21 CFR Part 11 is an FDA regulation that deals with electronic records and electronic signatures. 21 CFR Part 11 has a set of FDA regulations that define the various parameters that need to go into electronic records and electronic signatures for them to be considered genuine, that is, for these records to have the same trustworthiness, reliability and equivalency as those of paper records.

Any organization has to comply with the requirements set out in 21 CFR Part 11 to ensure that they can be considered as being equivalent to paper records and handwritten signatures.

The following come under the purview of Part 11:

o  Biologics developers

o  Biotech companies

o  CROs

o  Drug makers

o  Medical device manufacturers

o  Other FDA-regulated industries, with some specific exceptions

In other words, the provisions of 21 CFR Part 11 apply to organizations the life sciences industry. The provisions of 21 CFR Part 11 apply to areas that come under FDA regulated areas of research, such as researching, carrying out clinical studies, manufacturing, distributing and maintaining products.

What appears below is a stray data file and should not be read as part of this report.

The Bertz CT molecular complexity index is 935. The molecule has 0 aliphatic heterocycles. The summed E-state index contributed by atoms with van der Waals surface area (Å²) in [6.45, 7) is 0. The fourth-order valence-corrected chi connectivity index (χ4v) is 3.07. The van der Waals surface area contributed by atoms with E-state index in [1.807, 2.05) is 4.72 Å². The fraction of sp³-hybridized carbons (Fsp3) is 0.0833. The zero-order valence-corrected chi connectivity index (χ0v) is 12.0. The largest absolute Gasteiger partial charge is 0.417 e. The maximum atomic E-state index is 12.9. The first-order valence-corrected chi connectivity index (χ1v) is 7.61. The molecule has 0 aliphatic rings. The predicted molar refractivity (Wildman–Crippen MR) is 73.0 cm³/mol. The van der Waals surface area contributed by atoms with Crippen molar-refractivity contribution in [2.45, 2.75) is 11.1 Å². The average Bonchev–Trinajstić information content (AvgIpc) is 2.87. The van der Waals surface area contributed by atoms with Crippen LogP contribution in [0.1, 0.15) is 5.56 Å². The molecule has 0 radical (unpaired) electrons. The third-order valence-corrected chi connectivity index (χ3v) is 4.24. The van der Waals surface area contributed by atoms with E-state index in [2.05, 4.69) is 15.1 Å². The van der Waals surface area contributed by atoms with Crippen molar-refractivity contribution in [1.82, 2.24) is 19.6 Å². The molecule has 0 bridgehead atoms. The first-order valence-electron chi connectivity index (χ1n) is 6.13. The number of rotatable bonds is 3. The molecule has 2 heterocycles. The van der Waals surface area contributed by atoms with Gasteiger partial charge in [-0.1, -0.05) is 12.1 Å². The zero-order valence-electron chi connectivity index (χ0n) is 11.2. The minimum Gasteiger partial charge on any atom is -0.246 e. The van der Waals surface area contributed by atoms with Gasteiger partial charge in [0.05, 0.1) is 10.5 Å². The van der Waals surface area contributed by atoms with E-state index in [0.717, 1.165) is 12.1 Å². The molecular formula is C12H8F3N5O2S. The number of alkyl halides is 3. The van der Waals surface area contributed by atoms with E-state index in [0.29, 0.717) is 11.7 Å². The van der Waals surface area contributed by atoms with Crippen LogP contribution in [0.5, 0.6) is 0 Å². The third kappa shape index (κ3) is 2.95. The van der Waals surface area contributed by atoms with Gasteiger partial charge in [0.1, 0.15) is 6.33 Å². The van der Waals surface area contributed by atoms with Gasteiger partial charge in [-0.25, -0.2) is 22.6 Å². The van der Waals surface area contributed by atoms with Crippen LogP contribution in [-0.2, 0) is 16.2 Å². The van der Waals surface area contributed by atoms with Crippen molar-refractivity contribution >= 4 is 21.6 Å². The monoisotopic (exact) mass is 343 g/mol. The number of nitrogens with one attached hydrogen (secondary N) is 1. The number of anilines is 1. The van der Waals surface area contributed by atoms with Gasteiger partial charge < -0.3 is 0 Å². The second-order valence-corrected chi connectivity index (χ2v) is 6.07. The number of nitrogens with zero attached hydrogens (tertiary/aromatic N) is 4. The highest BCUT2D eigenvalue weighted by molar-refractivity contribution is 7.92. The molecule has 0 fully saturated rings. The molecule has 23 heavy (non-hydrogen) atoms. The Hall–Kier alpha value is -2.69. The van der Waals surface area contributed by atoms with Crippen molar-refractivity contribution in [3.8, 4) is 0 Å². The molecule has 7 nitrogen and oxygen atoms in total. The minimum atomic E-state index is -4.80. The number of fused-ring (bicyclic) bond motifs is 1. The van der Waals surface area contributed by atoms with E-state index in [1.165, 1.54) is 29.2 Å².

The FDA has spelt out its best practices guidelines with regards to 21 CFR Part 11. These cover the following areas:

–       The Standard Operating Procedures (SOPs) and controls that go into supporting electronic records and signatures, which include measures such as, but are not limited to security, Computer System Validation and data backup

–       The steps taken for ensuring the security of the computer system have audit trails for creating and tracking data values, which make electronic signatures reliable and trustworthy

–       Steps to show proof that the system works according to what it is intended to, for which validation and documentation should be offered. Into this, the feature of helping users determine when a system is not working as it is intended to is also built in.

Punitive actions from the FDA on the rise